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Strategic donations

For those who are frequent donators and givers to charity, you need to start asking yourself, if you have a charitable giving plan. President Obama himself has already placed a spotlight on charity when he was able to publish his tax returns shown in information recently, this is also showing a vast array of causes which are supported by the First Family as well. While you may think or feel that strategy may be wise for these ever so famous Obamas, who of course have the means to donate generously and can use their high profile and popularity when giving to highlight the many causes that the need for money, it’s not a good approach for most ordinary folks or normal civilians, experts would suggest.It is a fact that when ordinary people were to give small gifts to dozens of many different groups, it may also be a tell tale sign that their giving is how they say, off the cuff or in simpler terms random, rather than it being strategic. It is an indication that you have been responding to a friend or pitch, and then afterwards treating giving much like buying shoes or a nee dress for a party. Either it’s on the spot or all for show. If that is how you give and donate, your tax return will look like the Yellow Pages of causes and worthy reasons, but the amount that you plan to give will likely vary substantially from year to year based on your income as well. Then, the executives who are at the organizations you give to probably will not even know your name apart from maybe as an entry on the mailing list but that’s about it, and they may not be willing to take your phone calls or respond to your concerns either. This is something important to keep in mind. Wise donors would consider their gifts as an investment rather than it being more of an expenditure, said Charles Bronfman, a Seagram’s heir, who is also a noted philanthropist and co-author of the book. And then in turn they expect those gifts to pay dividends, he likes to proclaim. What does this mean exactly? Charitable dollars are an investment which in fixing a problem that you have already identified and feel strongly about, he says again. Someone who is a strategic giver should be able to see things like measurable progress with that being commensurate with the amount invested.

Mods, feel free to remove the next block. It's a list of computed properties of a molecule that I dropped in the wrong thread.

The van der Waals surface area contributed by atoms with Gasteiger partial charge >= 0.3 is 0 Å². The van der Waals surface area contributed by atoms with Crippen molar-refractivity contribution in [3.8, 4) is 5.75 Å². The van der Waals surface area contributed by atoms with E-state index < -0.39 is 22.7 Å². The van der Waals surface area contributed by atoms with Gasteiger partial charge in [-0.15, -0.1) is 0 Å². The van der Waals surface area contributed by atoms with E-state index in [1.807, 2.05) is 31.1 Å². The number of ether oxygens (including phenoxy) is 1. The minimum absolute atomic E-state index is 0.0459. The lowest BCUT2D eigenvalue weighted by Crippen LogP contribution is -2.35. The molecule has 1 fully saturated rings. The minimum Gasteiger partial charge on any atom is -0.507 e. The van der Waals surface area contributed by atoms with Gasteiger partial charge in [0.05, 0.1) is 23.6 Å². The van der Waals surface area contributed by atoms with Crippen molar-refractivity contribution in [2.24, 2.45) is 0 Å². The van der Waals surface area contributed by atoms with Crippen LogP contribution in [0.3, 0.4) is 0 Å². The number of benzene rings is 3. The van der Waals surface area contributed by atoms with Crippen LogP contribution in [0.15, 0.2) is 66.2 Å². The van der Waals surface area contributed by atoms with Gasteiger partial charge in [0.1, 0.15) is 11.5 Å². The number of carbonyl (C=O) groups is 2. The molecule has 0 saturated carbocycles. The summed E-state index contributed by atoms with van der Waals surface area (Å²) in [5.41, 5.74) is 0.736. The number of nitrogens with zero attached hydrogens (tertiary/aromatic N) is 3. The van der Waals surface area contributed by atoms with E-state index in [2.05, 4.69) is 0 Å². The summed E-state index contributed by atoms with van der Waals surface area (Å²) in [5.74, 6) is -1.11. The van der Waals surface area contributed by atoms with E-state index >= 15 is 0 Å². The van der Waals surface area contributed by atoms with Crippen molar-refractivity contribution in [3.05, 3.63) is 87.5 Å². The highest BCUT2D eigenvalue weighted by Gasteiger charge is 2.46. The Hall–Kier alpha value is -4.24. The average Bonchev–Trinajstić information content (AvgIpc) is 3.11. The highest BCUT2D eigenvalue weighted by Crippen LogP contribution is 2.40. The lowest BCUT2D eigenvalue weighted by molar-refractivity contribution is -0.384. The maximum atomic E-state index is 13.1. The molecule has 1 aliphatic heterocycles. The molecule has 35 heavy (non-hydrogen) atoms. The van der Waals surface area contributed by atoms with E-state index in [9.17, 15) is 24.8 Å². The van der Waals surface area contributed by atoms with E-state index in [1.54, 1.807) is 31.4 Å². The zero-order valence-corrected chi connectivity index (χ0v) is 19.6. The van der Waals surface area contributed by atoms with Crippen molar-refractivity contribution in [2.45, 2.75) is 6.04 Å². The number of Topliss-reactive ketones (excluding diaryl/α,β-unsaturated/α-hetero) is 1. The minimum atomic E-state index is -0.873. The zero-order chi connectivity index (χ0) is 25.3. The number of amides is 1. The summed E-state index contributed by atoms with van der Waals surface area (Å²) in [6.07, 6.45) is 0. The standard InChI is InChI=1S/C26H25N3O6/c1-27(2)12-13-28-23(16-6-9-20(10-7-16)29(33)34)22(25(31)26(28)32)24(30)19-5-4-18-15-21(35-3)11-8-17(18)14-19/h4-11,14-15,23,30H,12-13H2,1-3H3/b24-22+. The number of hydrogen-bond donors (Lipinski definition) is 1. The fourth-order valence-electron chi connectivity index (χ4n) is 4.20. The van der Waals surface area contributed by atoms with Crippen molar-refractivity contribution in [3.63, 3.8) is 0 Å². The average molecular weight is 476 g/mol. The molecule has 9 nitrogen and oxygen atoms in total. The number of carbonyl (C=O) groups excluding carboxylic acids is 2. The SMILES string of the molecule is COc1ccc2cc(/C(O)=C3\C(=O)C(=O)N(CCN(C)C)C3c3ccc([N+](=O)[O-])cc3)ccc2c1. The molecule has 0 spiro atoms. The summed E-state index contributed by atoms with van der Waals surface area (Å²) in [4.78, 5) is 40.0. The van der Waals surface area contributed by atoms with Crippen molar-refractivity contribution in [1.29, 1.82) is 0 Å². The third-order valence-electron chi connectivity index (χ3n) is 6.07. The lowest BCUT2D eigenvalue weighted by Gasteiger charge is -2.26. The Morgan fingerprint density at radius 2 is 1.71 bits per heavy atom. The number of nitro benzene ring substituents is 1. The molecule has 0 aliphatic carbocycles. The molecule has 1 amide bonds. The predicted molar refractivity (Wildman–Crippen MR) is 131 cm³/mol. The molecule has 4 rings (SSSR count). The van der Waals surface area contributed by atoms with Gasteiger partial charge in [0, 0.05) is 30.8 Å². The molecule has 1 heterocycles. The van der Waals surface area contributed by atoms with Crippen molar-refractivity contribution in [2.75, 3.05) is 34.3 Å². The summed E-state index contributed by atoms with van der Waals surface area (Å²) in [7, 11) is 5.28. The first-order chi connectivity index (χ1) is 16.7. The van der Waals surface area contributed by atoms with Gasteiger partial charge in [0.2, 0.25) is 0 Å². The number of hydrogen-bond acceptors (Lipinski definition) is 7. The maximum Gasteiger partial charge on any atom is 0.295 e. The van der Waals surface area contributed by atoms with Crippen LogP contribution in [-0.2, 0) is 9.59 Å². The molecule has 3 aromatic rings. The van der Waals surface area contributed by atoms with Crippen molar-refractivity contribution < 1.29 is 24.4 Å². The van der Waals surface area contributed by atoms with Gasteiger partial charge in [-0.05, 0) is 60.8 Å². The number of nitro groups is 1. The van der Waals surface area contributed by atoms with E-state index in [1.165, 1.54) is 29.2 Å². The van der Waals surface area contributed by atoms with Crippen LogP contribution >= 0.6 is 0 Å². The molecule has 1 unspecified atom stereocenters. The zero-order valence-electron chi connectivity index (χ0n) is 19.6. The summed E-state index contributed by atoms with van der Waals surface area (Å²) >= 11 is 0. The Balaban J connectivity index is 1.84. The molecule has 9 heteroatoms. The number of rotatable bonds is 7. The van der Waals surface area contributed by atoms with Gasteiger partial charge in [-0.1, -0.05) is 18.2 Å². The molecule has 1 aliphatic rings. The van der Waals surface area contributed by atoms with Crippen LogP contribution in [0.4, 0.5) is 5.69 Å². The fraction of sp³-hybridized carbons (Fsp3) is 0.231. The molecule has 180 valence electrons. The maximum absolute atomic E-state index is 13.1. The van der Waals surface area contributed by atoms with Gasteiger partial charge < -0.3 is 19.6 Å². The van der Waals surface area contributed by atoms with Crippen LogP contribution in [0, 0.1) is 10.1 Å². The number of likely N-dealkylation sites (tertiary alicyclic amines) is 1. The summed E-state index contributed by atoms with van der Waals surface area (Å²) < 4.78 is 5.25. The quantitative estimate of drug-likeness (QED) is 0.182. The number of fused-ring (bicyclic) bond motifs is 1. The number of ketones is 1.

You will not even need to be rich to be a strategic donor, Bronfman added. Just as long as you have the right intentions and a little donation. But what you do need to be is systematic and purposeful as well. Money is not always all that matters, and that is something to keep in mind the next time you think you have to be wealthy to donate.

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